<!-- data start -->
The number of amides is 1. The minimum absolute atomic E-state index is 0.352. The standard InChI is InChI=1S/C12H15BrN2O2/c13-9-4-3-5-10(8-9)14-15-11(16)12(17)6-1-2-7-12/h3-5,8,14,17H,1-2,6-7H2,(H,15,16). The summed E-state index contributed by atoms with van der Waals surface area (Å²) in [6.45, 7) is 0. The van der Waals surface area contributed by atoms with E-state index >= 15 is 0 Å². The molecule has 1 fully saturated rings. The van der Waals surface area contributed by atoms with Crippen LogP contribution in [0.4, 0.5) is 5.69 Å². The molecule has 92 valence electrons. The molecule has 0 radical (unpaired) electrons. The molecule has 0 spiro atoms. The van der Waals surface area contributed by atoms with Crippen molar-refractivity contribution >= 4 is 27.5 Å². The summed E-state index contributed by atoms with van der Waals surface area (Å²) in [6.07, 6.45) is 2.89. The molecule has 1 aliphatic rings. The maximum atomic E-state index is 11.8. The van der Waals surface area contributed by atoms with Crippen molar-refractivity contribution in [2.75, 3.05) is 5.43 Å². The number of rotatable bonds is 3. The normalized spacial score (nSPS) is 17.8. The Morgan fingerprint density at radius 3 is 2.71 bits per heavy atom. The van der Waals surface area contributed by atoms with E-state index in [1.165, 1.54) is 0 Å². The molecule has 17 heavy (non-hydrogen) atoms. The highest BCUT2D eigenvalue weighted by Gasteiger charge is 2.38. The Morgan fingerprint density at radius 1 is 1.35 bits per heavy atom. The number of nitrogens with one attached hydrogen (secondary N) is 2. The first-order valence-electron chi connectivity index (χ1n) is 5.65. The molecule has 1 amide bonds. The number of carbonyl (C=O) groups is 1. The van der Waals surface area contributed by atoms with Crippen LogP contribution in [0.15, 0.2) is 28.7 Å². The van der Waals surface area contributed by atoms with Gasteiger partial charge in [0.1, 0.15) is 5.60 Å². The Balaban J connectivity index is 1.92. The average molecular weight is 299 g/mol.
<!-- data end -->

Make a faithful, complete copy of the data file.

The number of amides is 1. The minimum absolute atomic E-state index is 0.352. The standard InChI is InChI=1S/C12H15BrN2O2/c13-9-4-3-5-10(8-9)14-15-11(16)12(17)6-1-2-7-12/h3-5,8,14,17H,1-2,6-7H2,(H,15,16). The summed E-state index contributed by atoms with van der Waals surface area (Å²) in [6.45, 7) is 0. The van der Waals surface area contributed by atoms with E-state index >= 15 is 0 Å². The molecule has 1 fully saturated rings. The van der Waals surface area contributed by atoms with Crippen LogP contribution in [0.4, 0.5) is 5.69 Å². The molecule has 92 valence electrons. The molecule has 0 radical (unpaired) electrons. The molecule has 0 spiro atoms. The van der Waals surface area contributed by atoms with Crippen molar-refractivity contribution >= 4 is 27.5 Å². The summed E-state index contributed by atoms with van der Waals surface area (Å²) in [6.07, 6.45) is 2.89. The molecule has 1 aliphatic rings. The maximum atomic E-state index is 11.8. The van der Waals surface area contributed by atoms with Crippen molar-refractivity contribution in [2.75, 3.05) is 5.43 Å². The number of rotatable bonds is 3. The normalized spacial score (nSPS) is 17.8. The Morgan fingerprint density at radius 3 is 2.71 bits per heavy atom. The van der Waals surface area contributed by atoms with E-state index in [1.165, 1.54) is 0 Å². The molecule has 17 heavy (non-hydrogen) atoms. The highest BCUT2D eigenvalue weighted by Gasteiger charge is 2.38. The Morgan fingerprint density at radius 1 is 1.35 bits per heavy atom. The number of nitrogens with one attached hydrogen (secondary N) is 2. The first-order valence-electron chi connectivity index (χ1n) is 5.65. The molecule has 1 amide bonds. The number of carbonyl (C=O) groups is 1. The van der Waals surface area contributed by atoms with Crippen LogP contribution in [0.15, 0.2) is 28.7 Å². The van der Waals surface area contributed by atoms with Gasteiger partial charge in [0.1, 0.15) is 5.60 Å². The Balaban J connectivity index is 1.92. The average molecular weight is 299 g/mol.